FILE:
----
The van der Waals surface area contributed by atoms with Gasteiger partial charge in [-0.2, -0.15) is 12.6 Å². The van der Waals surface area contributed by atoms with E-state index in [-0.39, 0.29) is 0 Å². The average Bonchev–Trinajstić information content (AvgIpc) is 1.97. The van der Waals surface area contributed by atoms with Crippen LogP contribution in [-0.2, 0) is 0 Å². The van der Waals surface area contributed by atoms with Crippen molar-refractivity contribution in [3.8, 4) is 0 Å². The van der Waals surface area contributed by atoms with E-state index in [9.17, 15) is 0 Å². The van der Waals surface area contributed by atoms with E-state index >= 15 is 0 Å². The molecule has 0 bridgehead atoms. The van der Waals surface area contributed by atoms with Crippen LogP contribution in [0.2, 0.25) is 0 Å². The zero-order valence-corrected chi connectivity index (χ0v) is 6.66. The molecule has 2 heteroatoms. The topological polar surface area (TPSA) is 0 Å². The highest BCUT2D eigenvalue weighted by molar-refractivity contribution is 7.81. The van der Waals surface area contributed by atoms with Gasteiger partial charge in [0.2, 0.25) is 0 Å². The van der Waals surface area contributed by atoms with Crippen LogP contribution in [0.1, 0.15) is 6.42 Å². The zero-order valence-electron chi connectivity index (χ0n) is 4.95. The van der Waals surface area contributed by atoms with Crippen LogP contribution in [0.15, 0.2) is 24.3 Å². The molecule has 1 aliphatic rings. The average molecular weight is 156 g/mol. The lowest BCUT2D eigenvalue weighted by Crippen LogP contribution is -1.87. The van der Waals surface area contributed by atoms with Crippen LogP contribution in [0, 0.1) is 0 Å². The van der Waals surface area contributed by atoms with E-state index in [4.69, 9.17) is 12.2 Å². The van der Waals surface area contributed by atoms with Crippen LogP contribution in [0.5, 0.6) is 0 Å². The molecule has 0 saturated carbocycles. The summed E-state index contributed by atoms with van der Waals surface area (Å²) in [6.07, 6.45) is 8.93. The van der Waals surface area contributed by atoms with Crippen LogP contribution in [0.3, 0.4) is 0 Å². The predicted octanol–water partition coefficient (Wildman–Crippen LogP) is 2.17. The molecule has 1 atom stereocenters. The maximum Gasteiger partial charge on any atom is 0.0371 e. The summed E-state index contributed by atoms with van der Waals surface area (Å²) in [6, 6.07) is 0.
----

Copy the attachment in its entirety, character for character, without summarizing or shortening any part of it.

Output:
The van der Waals surface area contributed by atoms with Gasteiger partial charge in [-0.2, -0.15) is 12.6 Å². The van der Waals surface area contributed by atoms with E-state index in [-0.39, 0.29) is 0 Å². The average Bonchev–Trinajstić information content (AvgIpc) is 1.97. The van der Waals surface area contributed by atoms with Crippen LogP contribution in [-0.2, 0) is 0 Å². The van der Waals surface area contributed by atoms with Crippen molar-refractivity contribution in [3.8, 4) is 0 Å². The van der Waals surface area contributed by atoms with E-state index in [9.17, 15) is 0 Å². The van der Waals surface area contributed by atoms with E-state index >= 15 is 0 Å². The molecule has 0 bridgehead atoms. The van der Waals surface area contributed by atoms with Crippen LogP contribution in [0.2, 0.25) is 0 Å². The zero-order valence-corrected chi connectivity index (χ0v) is 6.66. The molecule has 2 heteroatoms. The topological polar surface area (TPSA) is 0 Å². The highest BCUT2D eigenvalue weighted by molar-refractivity contribution is 7.81. The van der Waals surface area contributed by atoms with Gasteiger partial charge in [0.2, 0.25) is 0 Å². The van der Waals surface area contributed by atoms with Crippen LogP contribution in [0.1, 0.15) is 6.42 Å². The zero-order valence-electron chi connectivity index (χ0n) is 4.95. The van der Waals surface area contributed by atoms with Crippen LogP contribution in [0.15, 0.2) is 24.3 Å². The molecule has 1 aliphatic rings. The average molecular weight is 156 g/mol. The lowest BCUT2D eigenvalue weighted by Crippen LogP contribution is -1.87. The van der Waals surface area contributed by atoms with Crippen LogP contribution in [0, 0.1) is 0 Å². The van der Waals surface area contributed by atoms with E-state index in [4.69, 9.17) is 12.2 Å². The van der Waals surface area contributed by atoms with Crippen LogP contribution in [0.5, 0.6) is 0 Å². The molecule has 0 saturated carbocycles. The summed E-state index contributed by atoms with van der Waals surface area (Å²) in [6.07, 6.45) is 8.93. The van der Waals surface area contributed by atoms with Crippen LogP contribution in [0.3, 0.4) is 0 Å². The predicted octanol–water partition coefficient (Wildman–Crippen LogP) is 2.17. The molecule has 1 atom stereocenters. The maximum Gasteiger partial charge on any atom is 0.0371 e. The summed E-state index contributed by atoms with van der Waals surface area (Å²) in [6, 6.07) is 0.